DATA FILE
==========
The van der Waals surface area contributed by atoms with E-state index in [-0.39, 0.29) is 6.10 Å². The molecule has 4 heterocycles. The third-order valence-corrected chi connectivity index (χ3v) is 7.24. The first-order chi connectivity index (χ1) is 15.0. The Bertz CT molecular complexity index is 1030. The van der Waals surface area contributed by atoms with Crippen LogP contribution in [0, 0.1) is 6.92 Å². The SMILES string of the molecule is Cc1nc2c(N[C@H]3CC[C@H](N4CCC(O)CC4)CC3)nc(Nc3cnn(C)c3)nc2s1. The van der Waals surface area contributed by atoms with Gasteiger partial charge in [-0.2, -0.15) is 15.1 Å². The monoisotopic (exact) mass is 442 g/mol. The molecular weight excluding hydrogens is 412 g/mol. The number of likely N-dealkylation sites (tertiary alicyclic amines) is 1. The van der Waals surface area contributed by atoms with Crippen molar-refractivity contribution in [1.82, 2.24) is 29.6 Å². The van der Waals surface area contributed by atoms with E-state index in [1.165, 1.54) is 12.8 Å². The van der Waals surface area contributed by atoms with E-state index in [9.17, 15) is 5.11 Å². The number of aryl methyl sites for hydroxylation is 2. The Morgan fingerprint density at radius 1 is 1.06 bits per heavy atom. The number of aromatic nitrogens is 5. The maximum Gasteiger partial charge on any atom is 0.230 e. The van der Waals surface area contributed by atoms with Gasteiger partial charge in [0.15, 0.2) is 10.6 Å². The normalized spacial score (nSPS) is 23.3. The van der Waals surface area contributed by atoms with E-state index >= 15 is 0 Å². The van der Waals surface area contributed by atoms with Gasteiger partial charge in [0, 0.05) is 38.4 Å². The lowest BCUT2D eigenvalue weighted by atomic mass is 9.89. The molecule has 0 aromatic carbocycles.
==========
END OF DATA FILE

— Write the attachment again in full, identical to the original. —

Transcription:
The van der Waals surface area contributed by atoms with E-state index in [-0.39, 0.29) is 6.10 Å². The molecule has 4 heterocycles. The third-order valence-corrected chi connectivity index (χ3v) is 7.24. The first-order chi connectivity index (χ1) is 15.0. The Bertz CT molecular complexity index is 1030. The van der Waals surface area contributed by atoms with Crippen LogP contribution in [0, 0.1) is 6.92 Å². The SMILES string of the molecule is Cc1nc2c(N[C@H]3CC[C@H](N4CCC(O)CC4)CC3)nc(Nc3cnn(C)c3)nc2s1. The van der Waals surface area contributed by atoms with Gasteiger partial charge in [-0.2, -0.15) is 15.1 Å². The monoisotopic (exact) mass is 442 g/mol. The molecular weight excluding hydrogens is 412 g/mol. The number of likely N-dealkylation sites (tertiary alicyclic amines) is 1. The van der Waals surface area contributed by atoms with Crippen molar-refractivity contribution in [1.82, 2.24) is 29.6 Å². The van der Waals surface area contributed by atoms with E-state index in [1.165, 1.54) is 12.8 Å². The van der Waals surface area contributed by atoms with E-state index in [9.17, 15) is 5.11 Å². The number of aryl methyl sites for hydroxylation is 2. The Morgan fingerprint density at radius 1 is 1.06 bits per heavy atom. The number of aromatic nitrogens is 5. The maximum Gasteiger partial charge on any atom is 0.230 e. The van der Waals surface area contributed by atoms with Gasteiger partial charge in [0.15, 0.2) is 10.6 Å². The normalized spacial score (nSPS) is 23.3. The van der Waals surface area contributed by atoms with E-state index >= 15 is 0 Å². The van der Waals surface area contributed by atoms with Gasteiger partial charge in [0, 0.05) is 38.4 Å². The lowest BCUT2D eigenvalue weighted by atomic mass is 9.89. The molecule has 0 aromatic carbocycles.